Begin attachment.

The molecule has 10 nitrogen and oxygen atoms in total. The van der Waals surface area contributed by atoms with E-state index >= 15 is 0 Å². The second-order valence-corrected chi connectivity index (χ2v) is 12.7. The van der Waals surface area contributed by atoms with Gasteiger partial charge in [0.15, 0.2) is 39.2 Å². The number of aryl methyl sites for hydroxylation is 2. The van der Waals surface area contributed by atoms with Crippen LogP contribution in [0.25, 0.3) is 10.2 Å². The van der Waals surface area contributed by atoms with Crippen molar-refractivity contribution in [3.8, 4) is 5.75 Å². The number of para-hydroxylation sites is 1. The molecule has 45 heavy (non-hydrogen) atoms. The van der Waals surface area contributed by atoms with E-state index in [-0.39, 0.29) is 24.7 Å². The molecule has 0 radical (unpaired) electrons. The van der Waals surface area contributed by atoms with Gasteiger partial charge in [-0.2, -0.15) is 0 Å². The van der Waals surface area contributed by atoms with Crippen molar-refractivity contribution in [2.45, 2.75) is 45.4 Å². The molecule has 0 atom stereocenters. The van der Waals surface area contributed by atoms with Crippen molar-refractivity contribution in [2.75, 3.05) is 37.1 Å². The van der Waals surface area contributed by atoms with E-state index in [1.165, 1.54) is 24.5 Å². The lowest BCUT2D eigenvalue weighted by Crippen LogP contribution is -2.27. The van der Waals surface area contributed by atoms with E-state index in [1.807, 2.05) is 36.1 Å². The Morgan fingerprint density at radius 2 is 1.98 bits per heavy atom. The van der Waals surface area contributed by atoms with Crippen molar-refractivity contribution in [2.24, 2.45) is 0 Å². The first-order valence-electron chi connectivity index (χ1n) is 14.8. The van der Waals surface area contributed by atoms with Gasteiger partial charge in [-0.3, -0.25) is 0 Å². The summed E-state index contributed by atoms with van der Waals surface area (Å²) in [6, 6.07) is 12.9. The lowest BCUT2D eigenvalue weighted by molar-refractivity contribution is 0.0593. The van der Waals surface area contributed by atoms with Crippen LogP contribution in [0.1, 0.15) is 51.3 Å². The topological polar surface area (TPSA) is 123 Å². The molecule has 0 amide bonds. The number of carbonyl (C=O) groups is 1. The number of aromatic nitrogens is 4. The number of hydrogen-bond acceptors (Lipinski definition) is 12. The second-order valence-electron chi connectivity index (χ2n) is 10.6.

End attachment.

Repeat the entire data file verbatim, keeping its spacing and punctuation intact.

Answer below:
The molecule has 10 nitrogen and oxygen atoms in total. The van der Waals surface area contributed by atoms with E-state index >= 15 is 0 Å². The second-order valence-corrected chi connectivity index (χ2v) is 12.7. The van der Waals surface area contributed by atoms with Gasteiger partial charge in [0.15, 0.2) is 39.2 Å². The number of aryl methyl sites for hydroxylation is 2. The van der Waals surface area contributed by atoms with Crippen LogP contribution in [0.25, 0.3) is 10.2 Å². The van der Waals surface area contributed by atoms with Crippen molar-refractivity contribution in [3.8, 4) is 5.75 Å². The number of para-hydroxylation sites is 1. The molecule has 45 heavy (non-hydrogen) atoms. The van der Waals surface area contributed by atoms with E-state index in [-0.39, 0.29) is 24.7 Å². The molecule has 0 radical (unpaired) electrons. The van der Waals surface area contributed by atoms with Gasteiger partial charge in [-0.2, -0.15) is 0 Å². The van der Waals surface area contributed by atoms with Crippen molar-refractivity contribution in [2.45, 2.75) is 45.4 Å². The molecule has 0 atom stereocenters. The van der Waals surface area contributed by atoms with Crippen molar-refractivity contribution in [2.75, 3.05) is 37.1 Å². The van der Waals surface area contributed by atoms with E-state index in [1.165, 1.54) is 24.5 Å². The lowest BCUT2D eigenvalue weighted by Crippen LogP contribution is -2.27. The van der Waals surface area contributed by atoms with E-state index in [1.807, 2.05) is 36.1 Å². The Morgan fingerprint density at radius 2 is 1.98 bits per heavy atom. The van der Waals surface area contributed by atoms with Crippen molar-refractivity contribution in [2.24, 2.45) is 0 Å². The first-order valence-electron chi connectivity index (χ1n) is 14.8. The van der Waals surface area contributed by atoms with Gasteiger partial charge in [-0.3, -0.25) is 0 Å². The summed E-state index contributed by atoms with van der Waals surface area (Å²) in [6, 6.07) is 12.9. The lowest BCUT2D eigenvalue weighted by molar-refractivity contribution is 0.0593. The van der Waals surface area contributed by atoms with Crippen LogP contribution in [0.1, 0.15) is 51.3 Å². The topological polar surface area (TPSA) is 123 Å². The molecule has 0 amide bonds. The number of carbonyl (C=O) groups is 1. The number of aromatic nitrogens is 4. The number of hydrogen-bond acceptors (Lipinski definition) is 12. The second-order valence-electron chi connectivity index (χ2n) is 10.6.